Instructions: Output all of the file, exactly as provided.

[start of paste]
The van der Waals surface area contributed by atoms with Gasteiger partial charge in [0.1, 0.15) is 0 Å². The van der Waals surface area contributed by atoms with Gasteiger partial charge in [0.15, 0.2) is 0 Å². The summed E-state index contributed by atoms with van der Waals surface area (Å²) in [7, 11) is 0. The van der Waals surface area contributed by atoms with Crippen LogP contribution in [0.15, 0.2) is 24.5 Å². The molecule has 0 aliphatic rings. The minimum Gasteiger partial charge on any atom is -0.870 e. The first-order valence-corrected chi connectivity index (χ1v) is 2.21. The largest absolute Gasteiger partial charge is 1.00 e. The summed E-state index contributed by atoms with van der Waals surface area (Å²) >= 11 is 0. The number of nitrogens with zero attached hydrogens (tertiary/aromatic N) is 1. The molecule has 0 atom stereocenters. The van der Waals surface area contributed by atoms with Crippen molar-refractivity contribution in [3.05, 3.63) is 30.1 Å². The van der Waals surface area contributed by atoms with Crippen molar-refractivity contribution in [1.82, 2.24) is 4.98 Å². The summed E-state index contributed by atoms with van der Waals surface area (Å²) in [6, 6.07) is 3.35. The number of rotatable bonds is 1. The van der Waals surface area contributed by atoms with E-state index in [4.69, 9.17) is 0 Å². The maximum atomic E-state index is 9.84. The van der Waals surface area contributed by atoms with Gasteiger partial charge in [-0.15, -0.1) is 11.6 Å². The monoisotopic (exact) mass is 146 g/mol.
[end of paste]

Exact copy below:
The van der Waals surface area contributed by atoms with Gasteiger partial charge in [0.1, 0.15) is 0 Å². The van der Waals surface area contributed by atoms with Gasteiger partial charge in [0.15, 0.2) is 0 Å². The summed E-state index contributed by atoms with van der Waals surface area (Å²) in [7, 11) is 0. The van der Waals surface area contributed by atoms with Crippen LogP contribution in [0.15, 0.2) is 24.5 Å². The molecule has 0 aliphatic rings. The minimum Gasteiger partial charge on any atom is -0.870 e. The first-order valence-corrected chi connectivity index (χ1v) is 2.21. The largest absolute Gasteiger partial charge is 1.00 e. The summed E-state index contributed by atoms with van der Waals surface area (Å²) >= 11 is 0. The number of nitrogens with zero attached hydrogens (tertiary/aromatic N) is 1. The molecule has 0 atom stereocenters. The van der Waals surface area contributed by atoms with Crippen molar-refractivity contribution in [3.05, 3.63) is 30.1 Å². The van der Waals surface area contributed by atoms with Crippen molar-refractivity contribution in [1.82, 2.24) is 4.98 Å². The summed E-state index contributed by atoms with van der Waals surface area (Å²) in [6, 6.07) is 3.35. The number of rotatable bonds is 1. The van der Waals surface area contributed by atoms with E-state index in [4.69, 9.17) is 0 Å². The maximum atomic E-state index is 9.84. The van der Waals surface area contributed by atoms with Gasteiger partial charge in [-0.15, -0.1) is 11.6 Å². The monoisotopic (exact) mass is 146 g/mol.